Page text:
Cancer may have riddled his body; but his generosity of spirit remains unbowed.
Joao Simoes has lived a life dedicated to the good fight. A fisherman of Kalk Bay, he has been an activist for his fellow fishermen since 2004, fighting for fair quotas and an end to what he describes as evil corruption in an industry turned upside down.
But in recent years, it is Mr Simoes’ own world which has been upturned. He has been diagnosed with rectal cancer, he has deep vein thrombosis in both legs, he has arthritis in his shoulders and his cancer is now spreading up his spine.
An unpretentious man, Mr Simoes calls it what is. He names these debilitating illnesses but he does not let them define him. He knows the gravity of the situation but he is, he points out, still alive. He wishes people would stop telling him about all the people they know who have died from cancer. He knows some people survive it, too. “If I live for tomorrow then that’s what is,” he said.
But his life as it is now, he says, he owes to the tremendous care he received at St Luke’s Hospice in Kenilworth.
“I am still flabbergasted. Some of the most compassionate and caring, beautiful people I have ever met, I met there. I was on my way out. And I am here now, because of their care,” he said.
Mr Simoes becomes pensive. “The staff examined all the medicine I had received from the various state hospitals I had been to, and figured out what was working, what wasn’t, adjusted it all and created a personal regime of medications which work specifically for me,” he said.
He cannot thank them enough, he said. So he gave what he could. He gave of himself.
“I decided while I was there that I would give them a gift for every day I was in their care. So I drew them pictures, and then I did two paintings. When I went home, I donated all my art to them,” he said. There were 10 artworks in all.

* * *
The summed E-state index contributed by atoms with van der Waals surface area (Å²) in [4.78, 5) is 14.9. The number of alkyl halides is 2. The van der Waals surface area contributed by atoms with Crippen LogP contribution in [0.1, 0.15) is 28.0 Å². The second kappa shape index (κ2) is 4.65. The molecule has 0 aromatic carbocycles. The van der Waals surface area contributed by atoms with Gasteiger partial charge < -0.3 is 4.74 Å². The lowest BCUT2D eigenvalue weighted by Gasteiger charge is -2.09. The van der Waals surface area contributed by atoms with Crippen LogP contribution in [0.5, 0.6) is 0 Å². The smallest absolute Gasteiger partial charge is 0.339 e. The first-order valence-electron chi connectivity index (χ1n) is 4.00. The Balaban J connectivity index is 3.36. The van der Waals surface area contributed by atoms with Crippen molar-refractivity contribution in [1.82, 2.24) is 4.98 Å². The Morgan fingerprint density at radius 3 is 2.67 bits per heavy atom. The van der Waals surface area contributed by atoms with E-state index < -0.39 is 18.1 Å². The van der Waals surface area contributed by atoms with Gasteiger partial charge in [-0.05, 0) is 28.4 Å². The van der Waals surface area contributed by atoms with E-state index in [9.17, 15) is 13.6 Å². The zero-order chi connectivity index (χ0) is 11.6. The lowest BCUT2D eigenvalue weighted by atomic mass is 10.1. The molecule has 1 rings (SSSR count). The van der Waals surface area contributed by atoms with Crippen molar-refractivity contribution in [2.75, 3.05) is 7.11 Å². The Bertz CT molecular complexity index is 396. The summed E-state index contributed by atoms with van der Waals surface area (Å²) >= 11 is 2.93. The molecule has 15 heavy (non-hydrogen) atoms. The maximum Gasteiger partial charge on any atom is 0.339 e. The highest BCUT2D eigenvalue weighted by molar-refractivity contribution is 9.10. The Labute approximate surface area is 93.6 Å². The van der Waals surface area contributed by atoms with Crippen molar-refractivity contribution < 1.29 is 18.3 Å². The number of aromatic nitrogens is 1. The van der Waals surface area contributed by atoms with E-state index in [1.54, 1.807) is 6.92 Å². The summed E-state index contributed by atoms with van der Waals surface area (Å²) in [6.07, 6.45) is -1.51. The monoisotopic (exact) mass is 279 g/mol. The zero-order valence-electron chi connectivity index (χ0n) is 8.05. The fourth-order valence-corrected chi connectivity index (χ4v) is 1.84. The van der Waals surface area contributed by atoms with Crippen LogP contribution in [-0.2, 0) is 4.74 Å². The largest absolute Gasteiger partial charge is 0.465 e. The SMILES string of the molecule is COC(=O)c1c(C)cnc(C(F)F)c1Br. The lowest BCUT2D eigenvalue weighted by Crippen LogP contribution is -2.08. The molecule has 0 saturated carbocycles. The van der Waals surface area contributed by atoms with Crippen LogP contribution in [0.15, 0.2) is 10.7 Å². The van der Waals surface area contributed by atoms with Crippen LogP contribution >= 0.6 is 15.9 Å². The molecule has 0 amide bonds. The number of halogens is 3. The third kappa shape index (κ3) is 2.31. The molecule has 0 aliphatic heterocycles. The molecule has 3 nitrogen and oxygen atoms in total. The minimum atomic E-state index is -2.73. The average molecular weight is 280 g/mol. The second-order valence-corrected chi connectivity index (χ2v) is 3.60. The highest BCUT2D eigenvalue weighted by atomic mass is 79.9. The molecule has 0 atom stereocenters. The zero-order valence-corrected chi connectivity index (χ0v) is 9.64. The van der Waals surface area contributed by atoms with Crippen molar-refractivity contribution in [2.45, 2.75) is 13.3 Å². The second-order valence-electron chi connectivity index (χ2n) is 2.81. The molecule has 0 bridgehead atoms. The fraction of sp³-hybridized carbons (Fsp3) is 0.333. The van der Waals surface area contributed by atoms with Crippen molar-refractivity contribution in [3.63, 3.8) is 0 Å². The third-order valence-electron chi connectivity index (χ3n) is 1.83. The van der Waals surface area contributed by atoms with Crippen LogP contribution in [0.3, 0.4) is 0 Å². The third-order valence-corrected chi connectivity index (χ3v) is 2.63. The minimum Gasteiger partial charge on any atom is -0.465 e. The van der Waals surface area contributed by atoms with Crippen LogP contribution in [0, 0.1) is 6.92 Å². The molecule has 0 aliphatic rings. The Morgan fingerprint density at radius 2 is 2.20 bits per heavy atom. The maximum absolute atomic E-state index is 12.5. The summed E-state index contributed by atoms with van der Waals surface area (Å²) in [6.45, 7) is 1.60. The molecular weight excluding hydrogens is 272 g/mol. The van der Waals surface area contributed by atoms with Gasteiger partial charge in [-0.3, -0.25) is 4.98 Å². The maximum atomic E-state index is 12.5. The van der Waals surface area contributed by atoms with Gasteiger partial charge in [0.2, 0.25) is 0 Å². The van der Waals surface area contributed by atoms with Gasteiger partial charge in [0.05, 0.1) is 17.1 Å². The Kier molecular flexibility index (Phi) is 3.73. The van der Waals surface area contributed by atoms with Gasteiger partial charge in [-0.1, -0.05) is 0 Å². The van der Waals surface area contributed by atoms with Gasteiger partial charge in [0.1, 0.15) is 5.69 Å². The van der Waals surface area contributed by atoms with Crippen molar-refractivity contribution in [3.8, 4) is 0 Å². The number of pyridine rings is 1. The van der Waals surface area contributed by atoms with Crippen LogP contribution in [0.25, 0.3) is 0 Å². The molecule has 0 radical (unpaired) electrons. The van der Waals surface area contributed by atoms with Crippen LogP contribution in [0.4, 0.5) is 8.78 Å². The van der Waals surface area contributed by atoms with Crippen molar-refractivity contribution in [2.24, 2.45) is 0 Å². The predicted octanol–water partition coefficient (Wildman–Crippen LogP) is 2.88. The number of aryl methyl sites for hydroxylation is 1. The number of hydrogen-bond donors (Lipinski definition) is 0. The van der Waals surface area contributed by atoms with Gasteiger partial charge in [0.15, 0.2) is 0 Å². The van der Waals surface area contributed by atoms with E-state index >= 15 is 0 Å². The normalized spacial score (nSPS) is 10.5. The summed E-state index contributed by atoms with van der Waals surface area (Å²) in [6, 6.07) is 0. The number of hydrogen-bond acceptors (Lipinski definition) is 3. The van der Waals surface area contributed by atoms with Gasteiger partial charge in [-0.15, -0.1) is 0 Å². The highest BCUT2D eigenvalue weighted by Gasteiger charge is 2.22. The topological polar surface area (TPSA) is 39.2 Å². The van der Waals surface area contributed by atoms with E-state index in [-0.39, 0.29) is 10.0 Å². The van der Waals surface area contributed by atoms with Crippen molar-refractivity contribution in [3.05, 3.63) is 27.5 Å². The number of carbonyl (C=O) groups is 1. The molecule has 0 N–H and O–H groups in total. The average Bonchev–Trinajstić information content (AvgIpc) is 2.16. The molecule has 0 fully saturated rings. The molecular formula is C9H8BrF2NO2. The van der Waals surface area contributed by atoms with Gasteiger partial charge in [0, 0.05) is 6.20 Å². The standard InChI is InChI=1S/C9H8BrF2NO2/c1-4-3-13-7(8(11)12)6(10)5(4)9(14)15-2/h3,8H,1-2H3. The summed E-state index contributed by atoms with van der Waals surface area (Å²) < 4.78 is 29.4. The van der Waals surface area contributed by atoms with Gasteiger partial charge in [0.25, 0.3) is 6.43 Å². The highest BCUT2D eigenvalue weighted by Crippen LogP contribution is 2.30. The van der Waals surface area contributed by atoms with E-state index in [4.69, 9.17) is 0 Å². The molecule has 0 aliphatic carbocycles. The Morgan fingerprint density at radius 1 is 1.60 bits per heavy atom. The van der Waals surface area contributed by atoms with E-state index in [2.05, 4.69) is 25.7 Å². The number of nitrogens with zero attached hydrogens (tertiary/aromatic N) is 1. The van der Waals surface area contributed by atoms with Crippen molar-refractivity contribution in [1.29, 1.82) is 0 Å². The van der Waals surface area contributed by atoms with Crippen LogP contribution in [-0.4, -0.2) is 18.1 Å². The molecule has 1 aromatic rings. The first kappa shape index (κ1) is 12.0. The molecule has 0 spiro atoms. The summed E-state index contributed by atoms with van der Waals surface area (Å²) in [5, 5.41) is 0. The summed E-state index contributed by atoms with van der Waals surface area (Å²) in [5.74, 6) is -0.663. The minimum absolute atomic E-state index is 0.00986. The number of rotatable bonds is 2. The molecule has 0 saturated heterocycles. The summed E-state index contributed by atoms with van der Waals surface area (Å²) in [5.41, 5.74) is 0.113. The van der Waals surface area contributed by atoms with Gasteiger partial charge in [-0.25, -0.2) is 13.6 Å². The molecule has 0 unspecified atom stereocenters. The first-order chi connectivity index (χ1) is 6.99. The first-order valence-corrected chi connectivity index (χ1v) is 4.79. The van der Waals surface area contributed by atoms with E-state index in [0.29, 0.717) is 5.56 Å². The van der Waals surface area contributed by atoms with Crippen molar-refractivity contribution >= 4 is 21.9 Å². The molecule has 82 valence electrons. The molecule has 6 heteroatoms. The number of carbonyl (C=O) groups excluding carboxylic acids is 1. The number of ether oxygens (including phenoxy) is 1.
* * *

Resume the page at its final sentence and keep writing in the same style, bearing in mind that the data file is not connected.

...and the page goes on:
But he wasn’t done yet. At his home in Kalk Bay Mr Simoes is known for his green thumb. He has a particular love of cactus. Mr Simoes cares for the garden at the back of the Kalk Bay Community Centre and for his own mountain slope garden, which in the morning light of our visit, was golden soft, and warm.
We sat on his stoep with his good friend, his dog at his side, and spoke about life and living and what is important.
Mr Simoes tells how he returned to St Luke’s Hospice not as a patient, but to create a cactus rockery for them in their garden. He called it a small gesture of gratitude.
He did the layout and much of the work himself even in his frail state – but he did have help from a willing gardener on the hospice grounds.
His next step is the donation of a wheelchair, unused, still in its packaging. He had bought this for his mom but she never got to use it, he says. And while he can barely walk himself, he says he will have no need of this; he wants it to be put to good use. And he couldn’t think of a better place to donate it to.
“I know that whoever uses it, will be in the best hands possible, at a time when they most need it,” he said. He is in a rare position, he says, most people who go to hospice do so to die.
While he talks, he strokes the back and ears of the smiling dog at his side. “No matter what we are going through – we can still always help another,” Mr Simoes said.
Kirsty Gilmour of St Luke’s Hospice said: “St Luke’s Combined Hospices are so thrilled that Joao chose to share his incredible talents with us. The ward rockery creates such a beautiful focal point in the garden. All the rooms of the in-patient unit open onto the tranquil garden, further enhanced by Joao’s rockery.”
Ms Gilmour said that St Luke’s provides end of life care to patients across Cape Town from all walks of life. The head office and in-patient unit is located in Kenilworth but they have a local branch based on Kommetjie Road in Fish Hoek as well as their charity shop in Fish Hoek which – thanks to the generosity of False Bay residents – provides much-needed funds for their services.
Ms Gilmour said people can help by volunteering their time in their Fish Hoek shop or by looking at their website; www.stlukes.co.za for other ways to get involved.